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The Clumsiest Way to Exercise Imagination

or, Garry Winogrand was wrong

Some time ago, I posted this fantastic quote about the difference between photography and other kinds of creativity, by the famous street photographer Garry Winogrand: Still photography is the clumsiest way to exercise imagination, to illustrate literary ideas. Anybody with a pencil beats you. Period. To take a simple illustration of the point: if you wanted a melted watch, how… read more

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Video Games Are Better Without Characters

The real legacy of SimCity is its attempt—and failure—to make complex systems the protagonists instead of people.

In the mid-1980s, the easiest way to check out the latest computer games was to go to a bookstore in the mall. Past the John Grisham and the bargain history books in the B. Dalton Bookseller, you’d find Software Etc., a small island of boxes amidst bound volumes, and a few computers on which to play the latest releases. It… read more

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Game Studies, Year Fifteen

Notes on Thoughts on Formalism

I know it’s been a long time since I blogged—really blogged, you know, in the style of that form—for three reasons. First, because I’m talking about blogging in the first sentence, and second because I’m sending you here to read the prerequisites for this post. You’ll want to read the linked piece and as many of the subsequent pieces linked… read more

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The Cathedral of Computation

We’re not living in an algorithmic culture so much as a computational theocracy.

Algorithms are everywhere, supposedly. We are living in an “algorithmic culture,” to use the author and communication scholar Ted Striphas’s name for it. Google’s search algorithms determine how we access information. Facebook’s News Feed algorithms determine how we socialize. Netflix’s and Amazon’s collaborative filtering algorithms choose products and media for us. You hear it everywhere. “Google announced a change to… read more

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You Are Mountain

A strange video game from the Her animator bests Spike Jonze's film at depicting what a relationship with an alien really would be like.

Near the start of his relationship with a computer operating system in Spike Jonze’s Academy Award-winning film Her, Samantha the OS (Scarlett Johansson) helps Theodore (Joaquin Phoenix) play a videogame. Called “Alien Child” by the filmmakers, the game seems familiar enough to be plausible to viewers, yet foreign enough to induce estrangement. The same could be said of the film’s high-waisted… read more

What Is ‘Evil’ to Google?

Speculations on the company's contribution to moral philosophy

Last week, another distasteful use of your personal information by Google came to light: The company plans to attach your name and likeness to advertisements delivered across its products without your permission. As happens every time the search giant does something unseemly, Google's plan to turn its users into unwitting endorsers has inspired a new round of jabs at Google's… read more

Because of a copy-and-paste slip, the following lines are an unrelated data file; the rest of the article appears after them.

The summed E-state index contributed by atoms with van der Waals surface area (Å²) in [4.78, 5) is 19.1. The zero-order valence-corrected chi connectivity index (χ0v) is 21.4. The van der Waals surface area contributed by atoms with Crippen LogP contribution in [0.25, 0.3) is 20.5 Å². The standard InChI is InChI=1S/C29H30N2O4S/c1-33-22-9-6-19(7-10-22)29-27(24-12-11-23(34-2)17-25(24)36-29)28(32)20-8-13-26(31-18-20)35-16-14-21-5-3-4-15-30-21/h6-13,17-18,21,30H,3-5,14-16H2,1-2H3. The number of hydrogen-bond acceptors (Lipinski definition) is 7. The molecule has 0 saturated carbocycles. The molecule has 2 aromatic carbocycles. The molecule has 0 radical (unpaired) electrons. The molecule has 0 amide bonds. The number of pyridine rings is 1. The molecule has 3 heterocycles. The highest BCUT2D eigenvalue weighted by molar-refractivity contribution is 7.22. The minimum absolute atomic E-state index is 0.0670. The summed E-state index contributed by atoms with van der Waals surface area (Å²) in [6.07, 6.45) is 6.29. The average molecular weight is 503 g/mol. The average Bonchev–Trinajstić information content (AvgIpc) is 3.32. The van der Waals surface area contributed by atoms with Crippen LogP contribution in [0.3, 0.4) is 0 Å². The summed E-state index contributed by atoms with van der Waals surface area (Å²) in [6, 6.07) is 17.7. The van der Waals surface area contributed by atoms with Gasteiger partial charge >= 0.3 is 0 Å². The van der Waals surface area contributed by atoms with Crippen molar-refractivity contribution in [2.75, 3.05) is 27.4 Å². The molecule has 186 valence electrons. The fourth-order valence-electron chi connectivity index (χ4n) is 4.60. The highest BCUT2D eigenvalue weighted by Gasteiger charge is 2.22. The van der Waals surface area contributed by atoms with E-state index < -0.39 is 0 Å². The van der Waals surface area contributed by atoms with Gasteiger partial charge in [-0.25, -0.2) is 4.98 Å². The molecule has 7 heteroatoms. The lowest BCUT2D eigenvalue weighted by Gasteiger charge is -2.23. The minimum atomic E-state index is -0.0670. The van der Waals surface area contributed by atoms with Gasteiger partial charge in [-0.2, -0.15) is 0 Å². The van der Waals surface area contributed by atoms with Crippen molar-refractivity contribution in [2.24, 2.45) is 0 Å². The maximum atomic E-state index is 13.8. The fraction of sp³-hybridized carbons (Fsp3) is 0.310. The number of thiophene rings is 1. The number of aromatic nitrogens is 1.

The Condensed Classroom

"Flipped" classrooms don't invert traditional learning so much as abstract it

Some promote MOOCS as the future of lower-cost higher eduction, while others lament them a solutionist privatization of educational practice. Despite the polarization, both MOOCs and flipped classrooms enjoyed positive mentions last week from President Obama, who announced a White House plan to make college more affordable: A rising tide of innovation has the potential to shake up the higher… read more

Open, New, Experimental, Aspirational

The rhetoric of "The Bill of Rights and Principles for Learning in the Digital Age"

The Bill of Rights and Principles for Learning in the Digital Age is a new document authored and signed by twelve scholars, technologists, and entrepreneurs including Duke professor and author Cathy Davidson, organizational technologist John Seely Brown, and Udacity CEO Sebastian Thrun. It’s been making the rounds among those of us interested in such topics, also receiving coverage at The… read more

The Microethics of Informal University-Corporate Partnerships

What are universities giving away when we host hackathons, game jams, and the like?

Everyone knows that creativity and productivity are increasingly given away for free these days, particularly when it comes to technology products and services. For example: we contribute to the business of companies like Google and Facebook by giving them our data to resell, and we contribute to the business of companies like Apple by providing speculative, often free apps to… read more

How the Video-Game Industry Already Lost Out in the Gun-Control Debate

Firearms, not entertainment, lead to mass shootings, and yet gamers have irrevocably become implicated in the conversation over violence in America.

This week, Vice President Biden’s announced the establishment of a task force on gun violence. Invitations for input were sent to the NRA, of course, but also major gun retailers like Walmart and representatives from the video game industry. In response, Kris Graft, the editor-in-chief of video game trade publication Gamasutra, penned an editorial criticizing the games industry for allowing… read more